Troubled children are effectively nudged toward violent crime gangs by a social care system that focuses cash on a small number of serious cases, a new report warns.
The study, commissioned by England’s children’s tsar Anne Longfield, found that £4.3bn - around half of the children’s services budget - was spent on just 73,000 children last year.
In contrast, the other half of the £8.6bn funding was covering programmes for 11.7 million children.
The analysis, carried out by the respected think tank the Institute for Fiscal Studies (IFS), is being published as a wave of street violence continues to sweep the capital, with London’s murder rate outstripping New York’s for the first time ever.
Public Spending on Children in England: 2000 to 2020, found that while the overall level of public spending on children has been maintained over the last two decades, almost three quarters (72%) of children’s services budgets were now focused on “those in severe need”.
It revealed that the number of emergency care cases, and money spent, rose sharply following the Baby P scandal in 2007.
“While every child should receive the support they need, the economic and social costs of this current strategy are unsustainable”
Baby P - Peter Connelly - died after months of abuse at the hands of his mother Tracey Connelly, her boyfriend Steven Barker, and his brother Jason Owen, despite being on the at-risk register and receiving 60 visits from social workers, police and health professionals over eight months.
The report found that because councils had a legal duty to run often high-cost “responsive” schemes at a time of local authority budget squeezes, funding for more preventative measures that were often optional had been cut.
Longfield said: “While every child should receive the support they need, the economic and social costs of this current strategy are unsustainable.
“The cost to the state is ultimately greater than it should be and the cost to those vulnerable children missing out on support will last a lifetime.
“Every day we are seeing the consequences of helping children too late - in pressures on the family courts system, special schools and the care system and in the spiralling numbers of school exclusions and the consequent increase in younger and younger children linked to violent street gangs.”
The report found that the number of looked after children (LAC) cases, those in residential or foster care, or being handled by adoption services, rose from 60,000 in 2008 to 73,000 last year.
Between the 2009-2010 and 2016-2017 financial year spending on LACs rose by 22%, the report found.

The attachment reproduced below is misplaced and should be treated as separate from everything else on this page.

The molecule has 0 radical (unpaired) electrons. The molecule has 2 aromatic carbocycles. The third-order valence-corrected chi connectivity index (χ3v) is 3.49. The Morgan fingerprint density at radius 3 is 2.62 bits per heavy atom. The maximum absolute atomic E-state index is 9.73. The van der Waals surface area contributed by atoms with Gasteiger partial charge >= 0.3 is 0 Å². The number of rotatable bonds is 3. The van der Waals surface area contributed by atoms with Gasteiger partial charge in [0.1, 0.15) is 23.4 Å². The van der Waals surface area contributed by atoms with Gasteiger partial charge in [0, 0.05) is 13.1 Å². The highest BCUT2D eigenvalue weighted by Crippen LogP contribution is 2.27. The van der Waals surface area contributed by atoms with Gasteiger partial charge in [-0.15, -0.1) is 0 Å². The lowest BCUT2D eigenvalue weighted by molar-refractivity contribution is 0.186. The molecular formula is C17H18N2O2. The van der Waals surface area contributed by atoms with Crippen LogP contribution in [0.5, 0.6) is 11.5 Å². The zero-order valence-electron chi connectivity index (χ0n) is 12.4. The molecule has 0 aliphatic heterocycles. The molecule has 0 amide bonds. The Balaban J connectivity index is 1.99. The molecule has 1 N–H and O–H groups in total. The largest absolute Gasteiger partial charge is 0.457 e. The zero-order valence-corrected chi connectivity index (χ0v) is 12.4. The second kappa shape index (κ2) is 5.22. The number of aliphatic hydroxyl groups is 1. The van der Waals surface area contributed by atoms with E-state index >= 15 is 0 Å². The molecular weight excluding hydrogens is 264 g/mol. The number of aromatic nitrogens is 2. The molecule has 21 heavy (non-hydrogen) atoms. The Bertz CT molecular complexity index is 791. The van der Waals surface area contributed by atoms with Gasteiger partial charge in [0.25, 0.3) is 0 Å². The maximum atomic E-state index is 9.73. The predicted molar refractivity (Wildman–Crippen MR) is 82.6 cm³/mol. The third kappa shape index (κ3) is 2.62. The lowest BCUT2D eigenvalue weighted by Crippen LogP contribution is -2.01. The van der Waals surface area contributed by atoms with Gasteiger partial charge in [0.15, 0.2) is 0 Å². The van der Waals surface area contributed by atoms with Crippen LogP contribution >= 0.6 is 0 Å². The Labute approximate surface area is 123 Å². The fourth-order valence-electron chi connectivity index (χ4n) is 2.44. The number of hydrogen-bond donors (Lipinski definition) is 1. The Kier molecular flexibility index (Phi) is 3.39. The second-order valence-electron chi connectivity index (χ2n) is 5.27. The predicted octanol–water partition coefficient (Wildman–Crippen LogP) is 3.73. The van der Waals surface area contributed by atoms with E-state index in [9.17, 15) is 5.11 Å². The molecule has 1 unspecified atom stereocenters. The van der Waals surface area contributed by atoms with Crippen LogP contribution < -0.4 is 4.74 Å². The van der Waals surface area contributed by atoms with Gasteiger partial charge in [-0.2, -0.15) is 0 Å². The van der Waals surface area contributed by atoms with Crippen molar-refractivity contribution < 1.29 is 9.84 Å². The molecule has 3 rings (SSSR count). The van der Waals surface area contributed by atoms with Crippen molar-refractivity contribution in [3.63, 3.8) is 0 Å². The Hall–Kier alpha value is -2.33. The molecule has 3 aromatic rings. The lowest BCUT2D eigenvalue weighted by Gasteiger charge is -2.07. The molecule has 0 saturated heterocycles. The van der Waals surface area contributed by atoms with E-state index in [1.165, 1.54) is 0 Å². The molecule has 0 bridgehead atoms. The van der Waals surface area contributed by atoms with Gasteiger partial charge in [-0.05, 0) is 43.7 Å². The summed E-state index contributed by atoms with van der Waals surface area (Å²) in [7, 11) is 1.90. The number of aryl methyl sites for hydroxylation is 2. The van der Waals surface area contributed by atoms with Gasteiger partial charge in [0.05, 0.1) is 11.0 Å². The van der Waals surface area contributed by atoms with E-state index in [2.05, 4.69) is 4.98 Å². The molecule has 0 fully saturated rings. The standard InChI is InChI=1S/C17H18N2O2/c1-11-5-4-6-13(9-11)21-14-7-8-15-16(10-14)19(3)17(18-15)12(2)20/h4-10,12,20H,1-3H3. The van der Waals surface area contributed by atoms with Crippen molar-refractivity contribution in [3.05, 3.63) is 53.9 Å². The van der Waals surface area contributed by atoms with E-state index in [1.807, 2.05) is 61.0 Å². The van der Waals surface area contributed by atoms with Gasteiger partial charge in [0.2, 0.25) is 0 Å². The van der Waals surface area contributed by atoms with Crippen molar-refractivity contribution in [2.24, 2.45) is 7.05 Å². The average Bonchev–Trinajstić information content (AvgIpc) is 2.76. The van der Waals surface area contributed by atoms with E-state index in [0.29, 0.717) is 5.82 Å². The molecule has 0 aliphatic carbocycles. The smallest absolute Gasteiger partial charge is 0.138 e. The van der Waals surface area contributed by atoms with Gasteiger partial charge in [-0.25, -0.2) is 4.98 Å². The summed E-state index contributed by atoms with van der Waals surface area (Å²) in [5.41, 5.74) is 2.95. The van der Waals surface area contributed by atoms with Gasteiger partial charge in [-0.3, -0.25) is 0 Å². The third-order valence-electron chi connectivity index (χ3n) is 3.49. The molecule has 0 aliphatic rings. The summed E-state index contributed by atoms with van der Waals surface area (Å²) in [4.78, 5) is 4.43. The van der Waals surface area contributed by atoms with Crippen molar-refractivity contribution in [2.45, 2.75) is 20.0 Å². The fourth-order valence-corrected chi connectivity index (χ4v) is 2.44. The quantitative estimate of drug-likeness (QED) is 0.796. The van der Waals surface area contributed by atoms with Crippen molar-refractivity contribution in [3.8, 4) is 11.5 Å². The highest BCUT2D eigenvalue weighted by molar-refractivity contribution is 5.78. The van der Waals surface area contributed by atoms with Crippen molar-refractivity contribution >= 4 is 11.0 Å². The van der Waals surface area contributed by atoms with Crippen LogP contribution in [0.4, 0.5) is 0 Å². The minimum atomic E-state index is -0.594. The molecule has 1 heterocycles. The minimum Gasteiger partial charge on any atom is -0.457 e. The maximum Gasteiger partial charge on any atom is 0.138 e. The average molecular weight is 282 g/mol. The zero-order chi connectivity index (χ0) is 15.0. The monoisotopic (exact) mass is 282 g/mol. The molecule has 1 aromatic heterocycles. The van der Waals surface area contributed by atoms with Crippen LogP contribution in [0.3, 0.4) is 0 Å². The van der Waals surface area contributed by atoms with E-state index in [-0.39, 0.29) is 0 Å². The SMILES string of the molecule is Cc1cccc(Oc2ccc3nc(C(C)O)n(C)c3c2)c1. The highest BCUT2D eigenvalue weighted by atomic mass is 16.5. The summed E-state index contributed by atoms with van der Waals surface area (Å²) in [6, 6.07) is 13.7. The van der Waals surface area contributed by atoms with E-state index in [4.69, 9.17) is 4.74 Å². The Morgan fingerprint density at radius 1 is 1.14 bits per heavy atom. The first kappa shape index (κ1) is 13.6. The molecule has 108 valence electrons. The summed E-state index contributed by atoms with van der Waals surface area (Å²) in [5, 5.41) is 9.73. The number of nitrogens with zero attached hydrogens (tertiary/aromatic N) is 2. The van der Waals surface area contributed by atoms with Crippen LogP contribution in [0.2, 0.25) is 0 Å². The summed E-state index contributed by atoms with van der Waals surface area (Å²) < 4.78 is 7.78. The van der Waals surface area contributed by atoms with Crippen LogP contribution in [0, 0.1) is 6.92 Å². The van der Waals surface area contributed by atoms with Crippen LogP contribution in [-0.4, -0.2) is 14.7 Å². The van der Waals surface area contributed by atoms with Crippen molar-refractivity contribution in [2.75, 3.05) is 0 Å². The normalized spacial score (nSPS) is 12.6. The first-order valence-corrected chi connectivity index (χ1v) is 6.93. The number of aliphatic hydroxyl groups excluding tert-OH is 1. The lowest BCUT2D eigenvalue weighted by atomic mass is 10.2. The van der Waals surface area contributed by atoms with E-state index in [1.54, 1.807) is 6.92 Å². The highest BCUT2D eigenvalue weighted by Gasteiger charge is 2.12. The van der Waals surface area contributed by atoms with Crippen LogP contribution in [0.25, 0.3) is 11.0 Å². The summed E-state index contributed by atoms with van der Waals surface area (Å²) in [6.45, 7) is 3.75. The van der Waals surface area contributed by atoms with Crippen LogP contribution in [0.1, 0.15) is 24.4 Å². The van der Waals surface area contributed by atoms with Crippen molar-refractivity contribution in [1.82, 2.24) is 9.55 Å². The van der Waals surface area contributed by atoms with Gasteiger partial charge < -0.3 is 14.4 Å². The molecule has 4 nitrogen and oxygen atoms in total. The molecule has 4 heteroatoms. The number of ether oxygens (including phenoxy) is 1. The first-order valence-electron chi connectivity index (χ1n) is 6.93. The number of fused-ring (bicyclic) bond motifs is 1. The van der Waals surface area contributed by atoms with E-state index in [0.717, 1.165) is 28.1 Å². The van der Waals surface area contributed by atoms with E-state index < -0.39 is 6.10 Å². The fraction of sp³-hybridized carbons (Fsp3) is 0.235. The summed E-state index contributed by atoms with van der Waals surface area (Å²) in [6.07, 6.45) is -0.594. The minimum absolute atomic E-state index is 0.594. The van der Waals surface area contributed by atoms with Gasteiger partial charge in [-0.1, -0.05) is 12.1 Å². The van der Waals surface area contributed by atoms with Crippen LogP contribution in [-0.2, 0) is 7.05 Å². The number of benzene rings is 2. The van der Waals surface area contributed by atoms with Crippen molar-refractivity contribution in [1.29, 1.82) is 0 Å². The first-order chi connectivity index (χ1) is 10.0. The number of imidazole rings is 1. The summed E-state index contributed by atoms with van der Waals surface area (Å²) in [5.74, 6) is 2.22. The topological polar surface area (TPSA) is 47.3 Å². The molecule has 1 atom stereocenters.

But at the same time, spending on Sure Start and “young people’s services” fell by about 60% over the same period, from £1.7 billion to £0.7 billion and £1.4 billion to £0.5 billion respectively.
The report said: “Existing evidence already suggests that children with the most complex needs tend to come into care at a later age, and subsequently have the most costly care pathways, whilst many preventative services tend to be lower cost in the long run.
“Thus, the reduction in spending on programmes such as Sure Start and young people’s services could push up costs in the long run.”
“This dangerous false economy is simply leading to more children who could have been protected, falling in to crisis”
Some 30% of children were deemed as living in poverty in 2016-2017, the report added, compared to 16% of pensioners.
On Monday, Mayor of London Sadiq Khan urged Home Secretary Sajid Javid to immediately make good on his pledge to secure extra funding for the police force.
The Metropolitan Police has launched 74 murder investigations since the beginning of 2018 - sparking fears that this could be the bloodiest year in the capital for more than a decade.
Sadiq Khan said waiting for the Government’s comprehensive spending review next year would be too late as the Met struggles with escalating gun and knife crime.
Angela Rayner, Labour’s Shadow Education Secretary, said: “Because of the gaps in provision, too often we can only intervene when a child is in crisis, leaving millions of children without access to the support they need.
“This dangerous false economy is simply leading to more children who could have been protected, falling in to crisis.”
Richard Watts, chair of the Local Government Association’s children and young people board, called for an urgent review of funding.
He said: “This report paints a stark picture of the reality facing councils, who cannot keep providing this standard of support without being forced to take difficult decisions and cut back on early intervention services which help to prevent children entering the care system in the first place.”